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Get his full name, address, phone number. Then call the hotline for fraud at whatever agency in your state handles consumer protection.
Bob

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Lets see here , fairly new subdivision, retired seniors, door to door sales for developing a market by inducing fear of a most likely unfounded situation. You should contact the city, these guys might be breaking several laws. Some states have double penalties for ripping off elderly. Some cities have mandatory registration and hours on door to door sales. City -state lisence, insurance, and possibly fraud are a few thoughts. Im sure city officials would steer you in the right direction.
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sue wrote:

I live in a residential subdivision that is about 5 years old.
My 'drain tiles' don't appear to have been properly installed. We get lots of dirt/sand in our pit, and our floor has cracked. Fortunately the installer put cleanouts around perimeter of basement where the outside pipes enter the basement. (Perhaps they are not technically drain tiles, but every plumber in my house still called them that for simplicity I suppose).
When I opened the cleanout it was full of same. Camera inspection later showed the pipes had an uphill slope and that is why they collected sand and clogged up. Fortunately this all happened 1 month before my home warranty expired. Saved me several thousand dollars as they had to bust up the floor and relay those pipes that were mis-layed just 3 years ago when the house was built. (original installer did the repairs)
So if you see anything like cracked or damp walls or floor, drastically reduced water volume, feel safe getting inspection. However, I would INSIST they install cleanouts. IF they are going to dig up the ground and charge you $500 for this, they need to install cleanouts so that next inspection and cleaning will not require digging. Even if the cleanouts happen to be on the outside of your house.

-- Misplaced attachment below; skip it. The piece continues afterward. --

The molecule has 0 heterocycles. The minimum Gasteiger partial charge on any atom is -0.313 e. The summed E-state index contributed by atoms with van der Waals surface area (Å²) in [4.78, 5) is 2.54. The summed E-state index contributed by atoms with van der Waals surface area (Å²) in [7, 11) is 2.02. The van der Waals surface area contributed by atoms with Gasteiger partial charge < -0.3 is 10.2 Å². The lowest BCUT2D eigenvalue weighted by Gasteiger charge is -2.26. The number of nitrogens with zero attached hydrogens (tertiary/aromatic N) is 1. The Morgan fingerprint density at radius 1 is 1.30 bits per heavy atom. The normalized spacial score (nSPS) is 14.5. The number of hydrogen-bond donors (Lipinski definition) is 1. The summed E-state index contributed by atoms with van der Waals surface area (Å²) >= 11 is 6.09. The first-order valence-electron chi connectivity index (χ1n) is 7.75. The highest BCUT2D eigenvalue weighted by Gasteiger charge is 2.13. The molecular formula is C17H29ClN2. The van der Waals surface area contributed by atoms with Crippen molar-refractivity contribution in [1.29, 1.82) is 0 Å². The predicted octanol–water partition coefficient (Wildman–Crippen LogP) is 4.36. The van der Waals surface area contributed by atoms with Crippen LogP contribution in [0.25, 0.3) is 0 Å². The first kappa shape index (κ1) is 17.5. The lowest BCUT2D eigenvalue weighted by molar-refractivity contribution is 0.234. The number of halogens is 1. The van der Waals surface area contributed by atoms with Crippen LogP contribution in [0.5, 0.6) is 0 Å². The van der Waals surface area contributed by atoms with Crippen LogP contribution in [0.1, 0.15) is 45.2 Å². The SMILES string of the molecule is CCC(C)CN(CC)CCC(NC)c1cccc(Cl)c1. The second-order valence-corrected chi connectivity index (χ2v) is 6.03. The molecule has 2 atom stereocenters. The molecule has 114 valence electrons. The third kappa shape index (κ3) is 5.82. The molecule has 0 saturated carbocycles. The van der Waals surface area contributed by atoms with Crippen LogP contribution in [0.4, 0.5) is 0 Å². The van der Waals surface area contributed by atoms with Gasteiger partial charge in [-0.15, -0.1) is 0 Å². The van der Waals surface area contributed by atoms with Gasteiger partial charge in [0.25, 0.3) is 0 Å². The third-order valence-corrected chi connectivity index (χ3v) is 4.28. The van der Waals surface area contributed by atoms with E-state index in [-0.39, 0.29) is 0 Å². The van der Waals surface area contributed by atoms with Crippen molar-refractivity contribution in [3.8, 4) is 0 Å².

My first camera inspection cost me about $200, so $500 with digging is not unresonable. The work itself seems resonably priced, the question is if you need it or not. If you get a cleanout installed with it, then its all good in my book.
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A cloged system wont drain, an improperly installed system will clog. The specifications are known, the proper size and amount of gravel must surround the pipe, pipe socks are used in sandy areas. If their system is clogged it isnt draining, if it was poorly installed the subdivision has a major suit against the builder. A properly designed and installed system is maintenance free.
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m Ransley wrote:

My system was not properly installed yet it did drain and quite a bit as well. But there was tar weeping into one drain, and every cleanout in the basement was full of sand except the two closest to the pit. The sewer backflow valve access pit was full of water, and some cement we layed had moisture lines along the edges.
If there are no signs forget it. Maybe take this as an opportunity to check for the signs of a system problem. I guess I'm coming around to the scam view. The camera is used to locate known problems, not fish for potential ones. If there is a problem it should show in some way. albeit it will be a damaging way, but if your watching and catch it soon enough should be just fine.
They should offer to inspect for potential problems before they offer to dig and insert a camera. Kind of like offering othroscopic surgery to see if you have arthritis in a joint you are not having pain in.